vision loss giant cell arteritis

Giant cell arteritis treatment

The main medicine for giant cell arteritis (GCA) is high-dose corticosteroid therapy.

Doctors often start with prednisone 40 to 60 mg daily to help with symptoms and prevent eye problems. If symptoms don’t improve, the prednisone can go up to 80 mg daily.

Corticosteroid Therapy

This high dose of corticosteroids reduces blood vessel inflammation. It eases headaches and vision issues quickly. Over a month, the dose lowers. The aim is to get down to 5-10 mg daily.

Dosage and Duration

Most patients take corticosteroids for one to two years. It takes a long time to fully stop. Starting with smaller doses (less than 40 mg daily) isn’t a good idea to treat new GCA cases.

Monitoring and Adjusting Treatment

Patients get checked often during treatment. Doctors watch for less inflammation and better symptoms. And they look out for steroid side effects. The plan changes if needed, based on how the patient is doing.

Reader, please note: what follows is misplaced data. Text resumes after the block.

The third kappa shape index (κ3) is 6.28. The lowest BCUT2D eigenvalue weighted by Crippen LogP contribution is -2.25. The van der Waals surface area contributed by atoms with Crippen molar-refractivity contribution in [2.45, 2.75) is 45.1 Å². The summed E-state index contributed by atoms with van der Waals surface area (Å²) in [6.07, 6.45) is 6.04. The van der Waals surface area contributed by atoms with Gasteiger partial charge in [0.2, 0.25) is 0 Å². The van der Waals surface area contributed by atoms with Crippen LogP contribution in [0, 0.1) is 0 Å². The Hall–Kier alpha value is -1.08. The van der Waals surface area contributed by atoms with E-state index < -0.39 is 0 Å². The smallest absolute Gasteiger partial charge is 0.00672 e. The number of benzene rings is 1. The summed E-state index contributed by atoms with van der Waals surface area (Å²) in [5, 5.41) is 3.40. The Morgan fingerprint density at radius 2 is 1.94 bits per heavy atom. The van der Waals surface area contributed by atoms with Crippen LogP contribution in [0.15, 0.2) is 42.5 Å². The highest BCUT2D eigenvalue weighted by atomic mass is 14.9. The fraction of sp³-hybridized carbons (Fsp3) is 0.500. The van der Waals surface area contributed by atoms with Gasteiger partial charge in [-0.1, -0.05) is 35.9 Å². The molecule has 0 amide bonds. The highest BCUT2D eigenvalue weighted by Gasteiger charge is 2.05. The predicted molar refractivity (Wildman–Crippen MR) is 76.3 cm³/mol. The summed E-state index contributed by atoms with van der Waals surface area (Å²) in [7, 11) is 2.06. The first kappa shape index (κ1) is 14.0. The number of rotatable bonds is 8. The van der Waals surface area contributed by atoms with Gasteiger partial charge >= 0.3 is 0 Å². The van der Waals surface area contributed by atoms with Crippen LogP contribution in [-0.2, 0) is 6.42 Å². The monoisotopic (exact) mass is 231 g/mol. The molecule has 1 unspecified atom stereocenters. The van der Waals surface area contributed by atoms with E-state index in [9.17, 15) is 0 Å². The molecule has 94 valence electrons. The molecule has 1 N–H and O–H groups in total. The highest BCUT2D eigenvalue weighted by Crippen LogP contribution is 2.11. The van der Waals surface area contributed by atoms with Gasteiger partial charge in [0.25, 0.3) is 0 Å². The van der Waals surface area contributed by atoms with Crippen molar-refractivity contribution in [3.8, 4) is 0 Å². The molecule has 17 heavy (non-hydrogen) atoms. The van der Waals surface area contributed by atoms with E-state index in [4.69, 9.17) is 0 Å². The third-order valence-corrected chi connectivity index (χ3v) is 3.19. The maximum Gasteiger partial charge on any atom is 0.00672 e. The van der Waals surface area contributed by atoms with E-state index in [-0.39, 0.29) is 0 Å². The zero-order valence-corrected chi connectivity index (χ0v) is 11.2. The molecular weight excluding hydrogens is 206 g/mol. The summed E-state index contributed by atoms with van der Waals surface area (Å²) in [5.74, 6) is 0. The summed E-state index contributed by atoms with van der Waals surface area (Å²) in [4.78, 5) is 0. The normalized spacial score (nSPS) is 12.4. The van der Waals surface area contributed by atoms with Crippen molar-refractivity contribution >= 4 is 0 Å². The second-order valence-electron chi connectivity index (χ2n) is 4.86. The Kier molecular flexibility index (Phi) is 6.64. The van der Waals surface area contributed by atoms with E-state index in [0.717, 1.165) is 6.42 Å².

giant cell arteritis treatment

Managing Side Effects

Corticosteroid therapy is good for giant cell arteritis (GCA), but it has side effects. These can happen because high doses and long use are common.

Side effects include bone loss, more chance of getting osteoporosis and fractures. Also, you might gain weight, not sleep well, or feel bad. Some people have muscle weakness, get cataracts, and bruise easily. Doctors might add more meds or suggest changes in diet and exercise to help.

Preventing and Treating Side Effects

Doctors keep a close watch on patients. They do this with regular tests, like bone density scans. Most side effects are not forever and can be fixed with the right help.

Talking openly with your healthcare team is important. They can help catch and treat any new side effects. This makes the treatment for giant cell arteritis better.

Additional Treatment Options

While corticosteroids are key in treating giant cell arteritis (GCA), sometimes more steps are needed. Tocilizumab (Actemra) is one such step. It was FDA approved in 2017 for GCA treatment. This medicine reduces how much corticosteroids you might need by working on a part of your body’s immune system.